Google has far more products and services now than anyone could have predicted in its search engine infancy. But with so many options available, it may start to become unclear what each one is for, or at the very least, how the services differ from one another. Between Google Plus and Google my Business, marketers may not realize that the services differ in value depending on the company that uses them.
This guide will help you understand not only how these two are different, but how you can use them to your advantage.
Google My Business
“Google My Business connects you directly with customers, whether they’re looking for you on Search, Maps or Google+” – Description found on the Official Google my Business Page.
Google My Business, formerly known as Google Places For Business, is about connecting your business to your visitors through Insights, Maps, Search, and Google+, and Analytics. Brent Carnduff described it as “as the interface between you and Google local search activity.” In short, Google my Business is your online dashboard for your business. It shows you different channels that define your business on Google.
The first thing you’ll notice after setting up your company on Google my Business is Google’s location feature. Usually, when you look up a business on their search engine, you’ll see a range of information in a neat card on the right-hand side. As you can see, for Arcalea, it includes the business name, photos, a map, reviews, contact details, and operating hours. This gives visitors more information, and assures them on the reputability of the business.
All of this can be managed in Google my Business. You can choose which details to share, and which photos visitors will see. Once you create a location, Google will send you a verification postcard in 4 days to confirm that the location is real. Once you input the code from that postcard, Google will list your location on their search engine.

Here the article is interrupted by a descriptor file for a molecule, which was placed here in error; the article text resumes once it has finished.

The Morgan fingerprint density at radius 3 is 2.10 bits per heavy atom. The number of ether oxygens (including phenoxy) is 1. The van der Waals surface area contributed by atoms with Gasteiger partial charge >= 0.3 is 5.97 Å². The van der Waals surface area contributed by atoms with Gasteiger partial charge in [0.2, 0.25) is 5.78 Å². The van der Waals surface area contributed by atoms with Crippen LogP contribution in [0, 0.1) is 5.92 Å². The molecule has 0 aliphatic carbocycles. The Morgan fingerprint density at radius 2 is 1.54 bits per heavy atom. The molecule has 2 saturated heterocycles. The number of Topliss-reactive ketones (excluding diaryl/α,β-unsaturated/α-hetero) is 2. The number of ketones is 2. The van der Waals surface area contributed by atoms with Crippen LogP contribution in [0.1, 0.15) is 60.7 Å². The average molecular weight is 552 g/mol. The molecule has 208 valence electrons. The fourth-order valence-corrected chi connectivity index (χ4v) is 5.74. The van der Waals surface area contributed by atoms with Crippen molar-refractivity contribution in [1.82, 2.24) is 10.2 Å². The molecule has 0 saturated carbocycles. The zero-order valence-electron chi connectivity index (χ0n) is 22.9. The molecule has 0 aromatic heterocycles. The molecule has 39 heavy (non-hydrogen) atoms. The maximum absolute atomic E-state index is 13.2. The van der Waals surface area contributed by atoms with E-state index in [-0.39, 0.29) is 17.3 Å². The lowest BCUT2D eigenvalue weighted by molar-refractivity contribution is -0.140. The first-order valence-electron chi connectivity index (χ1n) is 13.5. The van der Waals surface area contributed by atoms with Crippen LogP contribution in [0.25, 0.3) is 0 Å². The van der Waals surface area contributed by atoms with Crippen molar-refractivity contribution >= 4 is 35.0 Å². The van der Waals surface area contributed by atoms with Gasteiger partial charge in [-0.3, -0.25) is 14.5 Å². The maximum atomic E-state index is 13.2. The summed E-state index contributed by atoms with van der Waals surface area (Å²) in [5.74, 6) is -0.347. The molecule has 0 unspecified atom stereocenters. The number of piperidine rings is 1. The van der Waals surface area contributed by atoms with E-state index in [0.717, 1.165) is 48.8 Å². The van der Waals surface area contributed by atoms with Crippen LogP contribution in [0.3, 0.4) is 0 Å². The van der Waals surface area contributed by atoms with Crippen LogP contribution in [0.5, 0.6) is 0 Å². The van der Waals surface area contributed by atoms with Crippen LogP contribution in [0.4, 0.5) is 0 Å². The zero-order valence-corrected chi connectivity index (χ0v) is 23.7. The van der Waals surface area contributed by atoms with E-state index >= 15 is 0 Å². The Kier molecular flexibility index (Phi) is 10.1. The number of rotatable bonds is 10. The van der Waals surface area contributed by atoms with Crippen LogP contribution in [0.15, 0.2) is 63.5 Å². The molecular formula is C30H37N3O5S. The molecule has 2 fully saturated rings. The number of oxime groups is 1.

In addition, Google My Business gives you key data with Insights and Reviews. Insights shows how many views, clicks, and followers your website may get, while reviews show a deeper form of engagement, the written testimonials of real customers accompanied with a star rating.
Lastly, Google my Business gives you the option of accessing your business’s Google Plus and Analytics account. Here you can manage your presence on Google’s social network, and yield important data on who your visitors are, and how they interact with your website.
“With Google+, you can share links, videos, pictures, and other content with people who share your interests. And you can see what other people have shared in your stream. You can always choose who you share with.” – Description found on Google+ Help.
On the other hand, there’s Google Plus, Google’s intended response to Facebook. Although the social network hasn’t caught on the way they intended, they nevertheless found a new opportunity through a redesign. Instead of focusing on individual profiles, Google decided to focus on their core strengths, which were Communities and Collections.
Communities are public or private groups for people with a common interest. For example, one community centers around photography, and has 2 million followers. Communities are a great way to build buzz around a certain topic and actively engage the audience, whether it’s through comments or hangouts.
Collections are posts grouped by content. This could be anything from Star Wars Memes to Time Management Tips. This works slightly like Pinterest, in that people find pages of their interest with different posts from different sources.